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reducing hum
reducing hum
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Old 17th July 2004, 11:18 AM   #1
mrjcfreak is offline mrjcfreak  United Kingdom
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Default reducing hum

I managed to pick up a wonderous beast, a 1960s radio containing all your mechanical capacitors etc. and 10 tubes!

My project is to use the pickup socket on it to make it a straight guitar amp, which works fine, but I've quite a big hum, especially with extension speakers...

Is it caused by old valves or dud capacitors? I don't think so; it sounds like a normal 50Hz hum, running independent of signal through the front. Can I rectify it easily by changing old valves or caps?

And does anyone know of a product which is solely a 50Hz filter? because it would be damn useful in so many applications, and would save everyone lots of headaches.
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Old 17th July 2004, 03:42 PM   #2
astouffer is offline astouffer  United States
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Replace all the filter capacitors and that will cure your hum problems. I won't even attempt to power up any old radio or amp thats been sitting for years. If the filter caps aren't bad or shorted already, they soon will be.

It would probably also be a good idea to replace all the wax coupling caps while you are at it. They tend to absorb moisture slowly and leak. Leaky caps can blow up or cause tube failure.

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Old 18th July 2004, 04:42 PM   #3
anatech is offline anatech  Canada
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reducing hum
I agree with Adam here. I normally run a "new find" on a variac, incrementing the voltage bit by bit while watching currents and leakage voltages. That's to see if there are any expensive problems (or terminal faults). Then, change the coupling caps & whatever else. Note: don't increase the value of the coupling caps any great degree. Sometimes a rolloff is intentional to keep the output transformer from saturating.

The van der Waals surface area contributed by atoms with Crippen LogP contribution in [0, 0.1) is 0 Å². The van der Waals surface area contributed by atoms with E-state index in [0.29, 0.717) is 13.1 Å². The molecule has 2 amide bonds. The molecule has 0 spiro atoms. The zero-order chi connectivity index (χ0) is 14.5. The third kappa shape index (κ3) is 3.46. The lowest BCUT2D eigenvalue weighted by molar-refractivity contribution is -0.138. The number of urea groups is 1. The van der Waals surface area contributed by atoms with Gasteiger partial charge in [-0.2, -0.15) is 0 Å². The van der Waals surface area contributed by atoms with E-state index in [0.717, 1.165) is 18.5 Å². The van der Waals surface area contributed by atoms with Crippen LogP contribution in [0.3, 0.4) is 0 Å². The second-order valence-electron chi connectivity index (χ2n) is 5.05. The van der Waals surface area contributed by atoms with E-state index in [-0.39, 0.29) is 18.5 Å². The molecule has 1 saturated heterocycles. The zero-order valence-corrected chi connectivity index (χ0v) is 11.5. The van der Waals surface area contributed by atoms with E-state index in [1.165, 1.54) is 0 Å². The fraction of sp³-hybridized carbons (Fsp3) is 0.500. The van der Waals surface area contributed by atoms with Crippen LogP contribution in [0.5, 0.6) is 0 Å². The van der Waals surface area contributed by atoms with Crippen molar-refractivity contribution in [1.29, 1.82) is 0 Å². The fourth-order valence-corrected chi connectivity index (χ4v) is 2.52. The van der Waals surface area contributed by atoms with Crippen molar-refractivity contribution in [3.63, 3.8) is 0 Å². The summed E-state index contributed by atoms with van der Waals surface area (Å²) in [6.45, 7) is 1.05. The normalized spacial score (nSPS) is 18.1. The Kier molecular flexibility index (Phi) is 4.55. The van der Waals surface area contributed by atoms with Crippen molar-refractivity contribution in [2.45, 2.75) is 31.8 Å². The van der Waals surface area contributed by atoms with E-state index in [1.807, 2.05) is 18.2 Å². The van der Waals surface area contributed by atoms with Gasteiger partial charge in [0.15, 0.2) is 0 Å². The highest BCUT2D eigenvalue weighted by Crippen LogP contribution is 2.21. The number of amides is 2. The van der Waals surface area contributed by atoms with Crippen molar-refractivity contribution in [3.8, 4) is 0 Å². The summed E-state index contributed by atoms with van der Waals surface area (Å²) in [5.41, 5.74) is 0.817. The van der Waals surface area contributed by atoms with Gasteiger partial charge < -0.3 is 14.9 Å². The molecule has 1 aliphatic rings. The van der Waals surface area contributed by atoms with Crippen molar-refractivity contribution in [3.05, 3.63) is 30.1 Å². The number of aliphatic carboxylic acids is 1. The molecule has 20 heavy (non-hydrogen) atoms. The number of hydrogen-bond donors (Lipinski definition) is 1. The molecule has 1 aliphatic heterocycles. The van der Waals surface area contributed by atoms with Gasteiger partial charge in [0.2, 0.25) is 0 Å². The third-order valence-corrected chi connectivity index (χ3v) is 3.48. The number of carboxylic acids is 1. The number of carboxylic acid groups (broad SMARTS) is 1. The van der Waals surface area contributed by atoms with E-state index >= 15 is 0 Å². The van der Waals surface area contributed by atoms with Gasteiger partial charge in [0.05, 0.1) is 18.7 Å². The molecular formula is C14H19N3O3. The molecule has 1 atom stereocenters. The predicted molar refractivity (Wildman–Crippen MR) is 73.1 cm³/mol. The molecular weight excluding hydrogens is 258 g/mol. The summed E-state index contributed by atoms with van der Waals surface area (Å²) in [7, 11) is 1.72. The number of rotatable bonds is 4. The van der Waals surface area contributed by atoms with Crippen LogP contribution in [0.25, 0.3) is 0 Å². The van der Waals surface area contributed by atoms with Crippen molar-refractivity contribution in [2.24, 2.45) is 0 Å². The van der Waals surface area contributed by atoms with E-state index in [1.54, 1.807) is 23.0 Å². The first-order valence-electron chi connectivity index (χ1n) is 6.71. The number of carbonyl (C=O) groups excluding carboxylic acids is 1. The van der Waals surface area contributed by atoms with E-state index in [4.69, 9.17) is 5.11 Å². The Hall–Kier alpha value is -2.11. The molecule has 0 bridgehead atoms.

Also note that a consumer amp may not handle your application too well. Your average power will be much higher than the design goal on the radio.
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Old 18th July 2004, 08:29 PM   #4
honsten is offline honsten  United Kingdom
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try replacing all the valves with a set of new matched ones (same serial numbers) and for extra hum -bucking,try replacing any rusty,old steel connections with nice clean gold plated ones.

good luck
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Old 19th July 2004, 02:05 AM   #5
mrjcfreak is offline mrjcfreak  United Kingdom
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I'm starting to realise the best way to preserve my amp is to replace most of it!

Thang is, my guitar is so hot, the thing overdrives when the master is anywhere above 3/10.

I don't think it's going to be abused that much, it's going to sit in my bedroom looking cool, I might get myself an arial and use it for it's intended purpose (Medium wave radio) as I don't have a stereo in my room atm, and I might stick guitars into the back of it for recording or a little special something.

I found it at a fair, they couldn't sell it as it was un tested electrical, so I 'safely disposed of it' and my intention was to conduct a-level physics tests on it. I have decided to use a new valve and experiment circuit for that though, so it's a convenient little procurement.

Caps are gonna have to be replaced though, they look pretty old and my house is too damp.
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Old 19th July 2004, 02:26 PM   #6
SY is offline SY  United States
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reducing hum
Basic diagnostic question: is the hum present when nothing is plugged into the input?

If so, take everyone's suggestions and replace the filter caps and any selenium rectifier stacks.

If not, your issue is grounding.
"You tell me whar a man gits his corn pone, en I'll tell you what his 'pinions is."
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